Delhi High Court rejects Dish TV’s claim of exclusive right over term ‘Dish’

The court’s verdict overturned a previous order issued by a single judge bench in July 2019.

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By Abhinav Kumar

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In a significant ruling, the Delhi High Court has declared that Dish TV cannot assert exclusive rights over the term ‘Dish’, emphasizing its generic nature in reference to the dish antenna. The court has rejected Dish TV’s claim for protection under Section 30(2) of the Trade Marks Act, 1999, on a standalone basis.

A division bench comprising Justice Vibhu Bakhru and Justice Amit Mahajan said that while the word ‘Dish’ is indeed a prominent aspect of Dish TV’s trademark, it does not warrant individual protection. The bench underscored the common usage of ‘Dish’ as a basic English term, dismissing any monopoly claims over its utilization.

The court’s verdict overturned a previous order issued by a single judge bench in July 2019, which had restrained Prasar Bharati from adopting the trademark ‘DD Free Dish’ or any other incorporating the term ‘Dish’, pending the resolution of an infringement suit initiated by Dish TV.

The earlier injunction had mandated Prasar Bharati to inform its customers of a potential new name within three months, following Dish TV’s interim plea. Examining the trademark compositions, the double bench observed that while Dish TV’s registration comprises the two words ‘Dish’ and ‘TV’, Prasar Bharati’s trademark includes three distinct elements – ‘DD’, ‘Free’, and ‘Dish’.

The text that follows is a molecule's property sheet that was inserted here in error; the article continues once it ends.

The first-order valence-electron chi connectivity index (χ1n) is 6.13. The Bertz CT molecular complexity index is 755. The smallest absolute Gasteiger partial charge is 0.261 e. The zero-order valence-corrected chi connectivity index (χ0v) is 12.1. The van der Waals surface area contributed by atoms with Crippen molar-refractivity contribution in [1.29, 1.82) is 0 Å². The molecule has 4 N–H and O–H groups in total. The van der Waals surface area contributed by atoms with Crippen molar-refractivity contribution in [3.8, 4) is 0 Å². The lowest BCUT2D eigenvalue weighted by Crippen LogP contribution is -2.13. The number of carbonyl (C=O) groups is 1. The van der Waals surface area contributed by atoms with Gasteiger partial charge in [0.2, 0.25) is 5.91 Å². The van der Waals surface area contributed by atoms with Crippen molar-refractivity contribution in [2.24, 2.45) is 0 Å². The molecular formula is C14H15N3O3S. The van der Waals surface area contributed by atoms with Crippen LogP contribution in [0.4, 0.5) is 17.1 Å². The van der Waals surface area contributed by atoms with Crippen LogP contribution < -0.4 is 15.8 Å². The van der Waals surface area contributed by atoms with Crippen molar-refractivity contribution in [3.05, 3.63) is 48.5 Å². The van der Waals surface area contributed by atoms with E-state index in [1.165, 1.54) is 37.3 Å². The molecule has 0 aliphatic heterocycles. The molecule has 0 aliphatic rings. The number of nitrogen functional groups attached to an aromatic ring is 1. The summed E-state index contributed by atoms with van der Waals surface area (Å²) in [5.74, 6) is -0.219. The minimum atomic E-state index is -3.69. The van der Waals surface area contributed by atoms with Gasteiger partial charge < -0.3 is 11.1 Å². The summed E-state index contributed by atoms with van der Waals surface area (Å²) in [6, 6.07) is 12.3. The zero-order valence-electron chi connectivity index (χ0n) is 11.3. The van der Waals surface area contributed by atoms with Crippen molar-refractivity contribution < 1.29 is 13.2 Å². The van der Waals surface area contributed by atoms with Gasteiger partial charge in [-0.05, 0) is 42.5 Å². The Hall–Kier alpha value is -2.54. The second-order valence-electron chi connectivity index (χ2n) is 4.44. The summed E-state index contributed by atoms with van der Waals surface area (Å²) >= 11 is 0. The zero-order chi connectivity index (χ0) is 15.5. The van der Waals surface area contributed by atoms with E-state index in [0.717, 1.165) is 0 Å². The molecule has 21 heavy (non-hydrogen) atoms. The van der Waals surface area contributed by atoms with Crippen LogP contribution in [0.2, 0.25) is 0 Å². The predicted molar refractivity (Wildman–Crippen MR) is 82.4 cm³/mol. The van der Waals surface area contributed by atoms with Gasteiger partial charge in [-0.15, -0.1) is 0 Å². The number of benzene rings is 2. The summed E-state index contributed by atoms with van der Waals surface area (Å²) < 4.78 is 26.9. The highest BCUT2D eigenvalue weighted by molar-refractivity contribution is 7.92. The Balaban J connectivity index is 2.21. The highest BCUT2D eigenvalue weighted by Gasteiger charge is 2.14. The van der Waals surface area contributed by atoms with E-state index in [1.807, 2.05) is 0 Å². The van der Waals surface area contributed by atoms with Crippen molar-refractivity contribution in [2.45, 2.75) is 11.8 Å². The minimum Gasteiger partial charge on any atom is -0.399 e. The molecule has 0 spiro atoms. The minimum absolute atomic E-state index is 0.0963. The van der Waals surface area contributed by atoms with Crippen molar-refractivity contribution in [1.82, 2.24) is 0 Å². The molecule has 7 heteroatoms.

The court said, “A comparison of the two marks reveals that apart from the common occurrence of the word ‘Dish’, there exists no other similarity. The appellant’s mark incorporates its widely recognized trade name, namely, DD.”

Additionally, Dish TV was not able to point out any material indicating that the use of the word ‘Dish’ by Prasar Bharti has led to consumers getting confused. Court said that prima facie, there was no possibility of anyone being confused because of the word ‘Dish’ by Prasar Bharti in ‘DD Free Dish’. 

The ruling signifies a broader interpretation of trademark law, affirming the principle of preserving generic terms for common usage rather than granting exclusive rights to particular entities. It also underscores the importance of contextual analysis in trademark disputes, considering the overall composition and distinctiveness of each mark.

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Abhinav Kumar


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Abhinav is the Editor-in-Chief at DreamDTH with over 5 years of experience in covering industry developments. He is passionate about staying appraised of the latest developments in the industry and bringing forth their shortcomings. Specializing in DTH, television, broadcasting, and the entertainment sector, Abhinav is dedicated to exploring the happenings in these dynamic fields. Outside of work, he indulges in podcasts and audiobooks and enjoys unwinding with light-hearted, sci-fi, and thriller shows.

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It's a good thing such claims get struck down otherwise other companies would get emboldened to do the same. Airtel would raise a trademark claim on 'Air' word in Aircel while it was operational 😋

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rather then improving quality, quantity of channels and improving customer service Dishtv is getting into these stupid antics... it just feels like subash chandra is desperate to get free money from somewhere or the other

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